Gaining control…

It’s a silly title I know, we really don’t have much control over anything, but I’m trying really hard to capture some control over my life, my house, my kids, (OK, not my kids), and my studio since I’ve been back from all my worldly travels.  My house is getting cleaned, and the piles of debris are slowly disappearing.  I’ve tossed a lot of things that were once food, but now look to be a dyestuff.  I’ve gone to the grocery store countless times in the last week (what, we’re out of toilet paper?), and I’m just enjoying a sane pace that involves working in the studio about 12 hours a day and the rest playing happy homemaker.  I know this seems odd, but I’m enjoying cooking in my own kitchen, making reasonable meals, and getting some control over my diet.  Though it sounds like a dream life, eating on the road, in restaurants all the time, but it has it’s downfall, and I’m struggling to fit in some of my pants, and I refuse to go shopping.  Watching my portions and gaining control of the ratio of carbs to protein and increasing my vegetables will make all the difference (she says with total confidence as she pours six bags of candy into a bowl in anticipation of the five trick or treaters that will come to the door tomorrow…)

My son helped me clean the downstairs today.  It was good to be with him, as he sorts his life out and makes decisions about his future.  His latest plan is to move over to the army and go active for four years, deploying to somewhere in the world where he can do his army thing, meanwhile I treasure every second I have with him, even if it sitting next to him in between dusting and tidying, while we watched the Rally for Sanity in Washington DC on TV this afternoon.  We both adore Jon Stewart, and I nearly fell off my chair shrieking with glee when Jon Stewart brought out Father Guido Sarducci for the invocation.  My son had no idea who he was, and why would he, Father Guido Sarducci was one of my favorite Saturday Night Live characters from the 1970’s, I adored his “Five Minute University”.  Father Sarducci hasn’t changed a bit!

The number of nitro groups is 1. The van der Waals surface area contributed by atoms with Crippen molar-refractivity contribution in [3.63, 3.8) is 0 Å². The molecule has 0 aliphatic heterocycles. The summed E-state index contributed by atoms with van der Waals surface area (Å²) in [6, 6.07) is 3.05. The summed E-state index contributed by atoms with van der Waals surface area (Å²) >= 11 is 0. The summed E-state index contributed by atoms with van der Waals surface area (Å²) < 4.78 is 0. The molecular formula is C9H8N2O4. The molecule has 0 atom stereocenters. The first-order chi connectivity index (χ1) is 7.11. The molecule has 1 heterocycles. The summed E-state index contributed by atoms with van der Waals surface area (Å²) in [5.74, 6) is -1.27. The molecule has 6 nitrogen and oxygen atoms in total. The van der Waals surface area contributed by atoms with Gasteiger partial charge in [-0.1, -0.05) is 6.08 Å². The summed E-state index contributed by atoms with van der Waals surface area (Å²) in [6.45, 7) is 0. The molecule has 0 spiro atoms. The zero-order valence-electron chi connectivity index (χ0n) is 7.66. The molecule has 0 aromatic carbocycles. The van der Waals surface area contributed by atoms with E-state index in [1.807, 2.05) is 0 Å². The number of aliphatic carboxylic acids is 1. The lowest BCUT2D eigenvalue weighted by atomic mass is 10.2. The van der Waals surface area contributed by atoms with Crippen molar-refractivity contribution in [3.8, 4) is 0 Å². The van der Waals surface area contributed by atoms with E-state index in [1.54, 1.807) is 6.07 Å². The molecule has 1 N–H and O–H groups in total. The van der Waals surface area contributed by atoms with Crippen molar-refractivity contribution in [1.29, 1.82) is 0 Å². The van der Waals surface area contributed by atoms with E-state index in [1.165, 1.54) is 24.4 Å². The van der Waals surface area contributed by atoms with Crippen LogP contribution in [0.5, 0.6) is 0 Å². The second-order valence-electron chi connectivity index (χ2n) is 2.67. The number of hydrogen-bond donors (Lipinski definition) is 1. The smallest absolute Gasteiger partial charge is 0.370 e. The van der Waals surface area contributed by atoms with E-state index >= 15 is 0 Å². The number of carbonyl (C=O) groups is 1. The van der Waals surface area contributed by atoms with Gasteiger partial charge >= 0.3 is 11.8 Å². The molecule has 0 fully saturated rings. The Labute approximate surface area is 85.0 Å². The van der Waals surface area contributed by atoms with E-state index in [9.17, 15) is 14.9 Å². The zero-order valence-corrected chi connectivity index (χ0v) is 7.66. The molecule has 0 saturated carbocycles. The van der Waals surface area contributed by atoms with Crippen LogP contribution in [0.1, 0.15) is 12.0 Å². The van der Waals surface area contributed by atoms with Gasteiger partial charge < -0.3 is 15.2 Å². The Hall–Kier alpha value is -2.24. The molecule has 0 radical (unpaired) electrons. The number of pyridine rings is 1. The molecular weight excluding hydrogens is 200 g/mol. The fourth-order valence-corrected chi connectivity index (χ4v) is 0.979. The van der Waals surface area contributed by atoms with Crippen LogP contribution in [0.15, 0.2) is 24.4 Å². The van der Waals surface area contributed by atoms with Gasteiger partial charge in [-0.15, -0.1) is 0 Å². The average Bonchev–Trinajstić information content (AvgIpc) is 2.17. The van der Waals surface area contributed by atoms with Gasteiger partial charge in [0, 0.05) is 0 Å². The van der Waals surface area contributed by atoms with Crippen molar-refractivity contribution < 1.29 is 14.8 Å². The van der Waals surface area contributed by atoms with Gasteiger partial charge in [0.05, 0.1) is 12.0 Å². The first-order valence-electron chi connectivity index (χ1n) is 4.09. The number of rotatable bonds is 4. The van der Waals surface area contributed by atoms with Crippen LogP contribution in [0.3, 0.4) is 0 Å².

Meanwhile back in the studio…

Things are progressing nicely, I jump from one project to another with the speed of someone who is out of Ritalin.  Did I mention I have ADD?  Did anyone who ever met me ever doubt it?  I love jumping from one thing to another, tossing in a load of wash every now and then, and checking on my emails in between.  I finished the dishcloth, and am making wonderful progress on the silk dress.  It is actually together, and I just have the facings and hem.

My dyeing escapades consume most of my mornings.  I can’t tell you how much your comments helped me in rethinking how I handled this whole dye affair.  I also spent a lot of time emailing and chatting on the phone with my best fiber buddy Candiss Cole, who is an expert dyer.  See, here is my problem.  Candiss sent me a ton of small cones of white raw silk, each one had maybe 250-300 yards remaining.  Once the cones get that small, they can’t wind 60 yard warps, so they just trash the remainder.  I gratefully get the trash.  The problem is not the silk, but the fact that I’m using MX dyes to also dye rayon and tencel at the same time.  One fiber is protein, and the others are cellulose.  MX can dye both, but the results on silk are unpredictable and the processing is different than what you’d use for rayons.